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Information warfare: How to survive cyber attacks

Bookcover

by Michael Erbschloe, Osborne/McGraw Hill, 2001.

Abstract

This book examines the unthinkable damage to an economy which could be inflicted by hackers employed on a concerted basis by terrorist bodies. Proposals are offered for companies and governments to work together to develop a concerted defence strategy.

(Summarised by Kevin Barham in January 2001)

(These book reviews aim to represent some of the key aspects of what the author has written. They do not necessarily represent the views of the reviewer or of Ashridge. Equally the author of the book reviewed must not be held responsible for any misperceptions of the reviewer.)

We are more than ever aware of the damage that a small group of terrorists can do to an advanced economy through violent and dramatic attacks on its physical assets. But imagine what would happen if they acquired the high-tech skills that enabled them to launch a concerted attack on the economy's virtual assets: its communications and information infrastructure.

In today's electronic age, warns Michael Erbschloe, the threat of cyber attacks is great. Almost anyone can now launch an information warfare attack. For any organisation with information-based assets, the deadliest weapons can come in the form of a keyboard, mouse, or personal computer. With hacking attacks and computer-based crimes increasing both in frequency and in degree of seriousness, it is clear that information warfare is real and companies must protect themselves in order to survive. It is also clear that they will need to change some of their thinking if they are to defend themselves. The problem is that most IT professionals have grown up in a post-cold-war environment. They do not expect war and they are not prepared for it. The result, says Erbschloe, is that private firms are dangerously complacent about the threat of information warfare. But they need to be paranoid about it because one thing is certain, information warfare is going to happen.

Erbschloe is an American security expert and information technology consultant, famous for his analysis of the 'Love Bug' virus of May 2000 which hit 55 million computers and caused hundreds of large companies, government organisations and educational institutions to shut down their email systems. The virus may have caused $8.7 billion of economic damage before it was contained.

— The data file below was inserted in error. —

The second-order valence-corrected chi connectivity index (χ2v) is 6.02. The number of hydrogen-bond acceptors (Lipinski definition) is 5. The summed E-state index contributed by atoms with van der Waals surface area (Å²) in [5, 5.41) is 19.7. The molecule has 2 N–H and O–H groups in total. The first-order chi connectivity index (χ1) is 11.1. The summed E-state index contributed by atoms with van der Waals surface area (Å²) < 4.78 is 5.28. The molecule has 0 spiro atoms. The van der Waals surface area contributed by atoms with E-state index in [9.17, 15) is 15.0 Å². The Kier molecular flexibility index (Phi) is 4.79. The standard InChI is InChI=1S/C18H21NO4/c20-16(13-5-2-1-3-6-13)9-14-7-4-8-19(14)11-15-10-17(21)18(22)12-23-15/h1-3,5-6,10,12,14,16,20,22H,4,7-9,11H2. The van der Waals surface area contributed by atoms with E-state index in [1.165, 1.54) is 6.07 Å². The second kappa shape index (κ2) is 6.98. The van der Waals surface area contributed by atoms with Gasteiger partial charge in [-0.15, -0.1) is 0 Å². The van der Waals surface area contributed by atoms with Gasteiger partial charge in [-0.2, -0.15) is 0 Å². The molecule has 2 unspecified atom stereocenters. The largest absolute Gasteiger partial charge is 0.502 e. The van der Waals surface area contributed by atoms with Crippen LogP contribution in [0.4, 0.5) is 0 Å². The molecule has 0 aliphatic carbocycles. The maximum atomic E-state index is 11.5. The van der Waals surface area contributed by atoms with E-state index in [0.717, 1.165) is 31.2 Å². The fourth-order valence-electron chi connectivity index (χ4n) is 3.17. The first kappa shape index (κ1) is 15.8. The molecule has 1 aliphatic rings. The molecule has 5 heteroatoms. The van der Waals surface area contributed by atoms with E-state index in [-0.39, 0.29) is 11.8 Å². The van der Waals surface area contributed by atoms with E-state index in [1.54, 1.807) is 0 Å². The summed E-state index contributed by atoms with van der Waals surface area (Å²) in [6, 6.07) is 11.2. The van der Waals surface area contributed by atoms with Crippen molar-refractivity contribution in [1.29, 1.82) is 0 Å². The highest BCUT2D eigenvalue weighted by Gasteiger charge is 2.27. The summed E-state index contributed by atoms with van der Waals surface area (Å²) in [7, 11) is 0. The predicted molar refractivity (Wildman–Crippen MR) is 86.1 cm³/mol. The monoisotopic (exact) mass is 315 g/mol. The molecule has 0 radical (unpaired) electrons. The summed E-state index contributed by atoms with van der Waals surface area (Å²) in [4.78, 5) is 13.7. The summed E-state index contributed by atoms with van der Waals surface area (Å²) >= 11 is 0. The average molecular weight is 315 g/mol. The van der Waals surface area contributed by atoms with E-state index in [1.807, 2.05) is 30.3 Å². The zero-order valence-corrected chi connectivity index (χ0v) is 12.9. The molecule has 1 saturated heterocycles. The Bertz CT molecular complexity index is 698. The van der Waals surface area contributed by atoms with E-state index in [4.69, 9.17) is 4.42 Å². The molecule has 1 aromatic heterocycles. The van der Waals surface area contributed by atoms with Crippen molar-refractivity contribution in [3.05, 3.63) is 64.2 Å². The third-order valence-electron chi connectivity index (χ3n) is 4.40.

Erbschloe calls the Love Bug a wake-up call to the corporate world. In his book, he explores the impact of information warfare and the disruption and damage it can do to governments and corporations. By way of illustration, he describes a chilling 'electronic doomsday scenario' where a small group of people cause millions of dollars worth of economic destruction electronically. In the scenario, ten highly computer-literate but disaffected people (with code names like 'High-Tech Tonya' and 'Bit Biter') from different parts of the world get to know each other through the internet and conspire to cause massive global economic damage in just two weeks. Erbschloe calls the scenario 'PH2', for Pearl Harbour Two. (Or should it be PH3 after 9/11?) He points out that all of the tricks, hacks, and bugs used by the PH2 team are already proven tactics and techniques. It is just a matter of how they are put together in combination, sequence, and frequency that makes the difference between mischief and war.

The very success of the internet is what makes internet-connected organisations more vulnerable to terrorist attacks and economic espionage. For corporations, terrorists and rogue criminals are the major information warfare threat of the future. The terrorist loves headlines and drama, and strives to make people fearful while simultaneously embarrassing one or more governments in the process. The rogue loves money and would rather hide than fight. He is motivated by wealth, not fame, and certainly not by religious salvation. Both terrorists and rogues will attack what is easy. Electronic commerce companies and financial institutions remain very easy targets compared to military communications systems, and the relatively well-guarded utility grid and telecommunications infrastructure (in the USA, that is).